Tuesday, August 24, 2010

Our Vines Have Tender Grapes

Our Vines Have Tender GrapesImage via Wikipedia
To the best of my mother's memory, Our Vines Have Tender Grapes was the first movie I ever watched.  I was four years old.  To this day it is one of my favorites, and I believe that this movie is so good that it may be the best film that was ever made.  


I really mean it, so I'll say it again.  Our Vines Have Tender Grapes may be the best film that was ever made.  


I use the word "may" because I recognize that no consensus has ever been or will ever be reached on any matter of this sort, but I believe that the people who have seen the movie (not many) would be able to agree on its greatness.  It is truly remarkable.


Imagine, if you will, a step away from the computer generated effects, a pause from the deep rumbling of sound effects, a break from fantasy and imagination and busyness and clatter.  What would it be like to view a film that very simply, beautifully, peacefully, enchantingly, but realistically told a story? What if that story were about characters so genuine, so human, and so sympathetic that you could relate to them better than to your neighbors?  And if that story packed a punch so strong that it took you by the collar and held your rapt attention in its commanding grip for a full 105 minutes, at four years old?... That film would be Our Vines Have Tender Grapes


Why?  Because this film is the definitive masterpiece of filmmaking at its finest.  Filmmaking, at its essence, is the art of telling stories; it is the simple act of committing to a reel of film (digitally these days) a story. Storytelling is the art of telling a story, and "story" has been defined as "a narrative, either true or fictitious, in prose or verse, designed to interest, amuse, or instruct the hearer or reader; tale."  I can't think of any story that has been more successful at interesting, amusing, and instructing the viewer than this film.  It is the triple threat of filmmaking. And the key to its greatness is simply this: its moral instruction.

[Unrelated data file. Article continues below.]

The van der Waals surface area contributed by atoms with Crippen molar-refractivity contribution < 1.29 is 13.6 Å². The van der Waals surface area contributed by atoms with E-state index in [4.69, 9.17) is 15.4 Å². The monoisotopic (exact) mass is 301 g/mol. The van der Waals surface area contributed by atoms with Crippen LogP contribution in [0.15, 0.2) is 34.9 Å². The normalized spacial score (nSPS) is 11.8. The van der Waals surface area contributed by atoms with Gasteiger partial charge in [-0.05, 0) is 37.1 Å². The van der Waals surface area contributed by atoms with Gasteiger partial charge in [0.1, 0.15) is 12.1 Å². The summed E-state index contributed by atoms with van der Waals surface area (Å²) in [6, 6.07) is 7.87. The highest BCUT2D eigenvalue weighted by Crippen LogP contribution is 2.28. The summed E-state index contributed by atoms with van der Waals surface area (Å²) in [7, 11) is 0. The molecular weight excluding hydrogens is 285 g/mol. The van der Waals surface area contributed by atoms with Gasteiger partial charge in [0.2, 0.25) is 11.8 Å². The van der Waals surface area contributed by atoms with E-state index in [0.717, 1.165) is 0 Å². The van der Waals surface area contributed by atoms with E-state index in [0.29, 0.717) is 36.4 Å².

Edward G. Robinson with
"daughter"Margaret O'Brien and
"nephew" Jackie"Butch" Jenkins
Most movies express some kind of moral.  Sometimes they are obvious, sometimes you have extrapolate them, and some movies are so stupid they don't have one at all (and in those cases the moral of the story is found in the act of watching it). Our Vines Have Tender Grapes does not have a moral; it is a series of moral lessons, from start to finish.  Subtly, gem after moral gem shimmers and gleams, then fades, through the dialogue and action of the story.  


The beautiful and morally exceptional thing about this is that it is up to you, the viewer, to grasp them. You are not being hit over the head with them; there are no significant pauses or "looks exchanged."  The act of moral instruction is only valuable when the one being instructed is an active participant in gleaning the teachings, and if you are engaged while watching this movie, you will be surprised how much is packed into it. 


"A wise man will hear, and will increase learning; and a man of understanding shall attain unto wise counsels." - Proverbs 1:5